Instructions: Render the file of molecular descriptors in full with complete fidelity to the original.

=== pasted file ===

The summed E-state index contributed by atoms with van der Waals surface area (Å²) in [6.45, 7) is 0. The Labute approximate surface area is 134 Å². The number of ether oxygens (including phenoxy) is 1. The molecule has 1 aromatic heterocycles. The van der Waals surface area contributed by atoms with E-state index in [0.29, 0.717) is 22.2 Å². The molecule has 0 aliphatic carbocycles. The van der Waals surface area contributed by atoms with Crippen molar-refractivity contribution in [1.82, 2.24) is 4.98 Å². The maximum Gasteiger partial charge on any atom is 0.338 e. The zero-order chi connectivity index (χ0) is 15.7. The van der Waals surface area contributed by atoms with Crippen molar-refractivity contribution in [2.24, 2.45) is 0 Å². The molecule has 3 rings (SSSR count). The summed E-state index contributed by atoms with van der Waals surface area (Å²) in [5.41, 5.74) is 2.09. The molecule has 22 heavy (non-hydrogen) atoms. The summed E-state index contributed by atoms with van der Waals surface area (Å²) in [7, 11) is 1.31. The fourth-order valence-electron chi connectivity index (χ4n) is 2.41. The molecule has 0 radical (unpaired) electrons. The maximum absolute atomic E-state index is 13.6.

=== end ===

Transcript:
The summed E-state index contributed by atoms with van der Waals surface area (Å²) in [6.45, 7) is 0. The Labute approximate surface area is 134 Å². The number of ether oxygens (including phenoxy) is 1. The molecule has 1 aromatic heterocycles. The van der Waals surface area contributed by atoms with E-state index in [0.29, 0.717) is 22.2 Å². The molecule has 0 aliphatic carbocycles. The van der Waals surface area contributed by atoms with Crippen molar-refractivity contribution in [1.82, 2.24) is 4.98 Å². The maximum Gasteiger partial charge on any atom is 0.338 e. The zero-order chi connectivity index (χ0) is 15.7. The van der Waals surface area contributed by atoms with Crippen molar-refractivity contribution in [2.24, 2.45) is 0 Å². The molecule has 3 rings (SSSR count). The summed E-state index contributed by atoms with van der Waals surface area (Å²) in [5.41, 5.74) is 2.09. The molecule has 22 heavy (non-hydrogen) atoms. The summed E-state index contributed by atoms with van der Waals surface area (Å²) in [7, 11) is 1.31. The fourth-order valence-electron chi connectivity index (χ4n) is 2.41. The molecule has 0 radical (unpaired) electrons. The maximum absolute atomic E-state index is 13.6.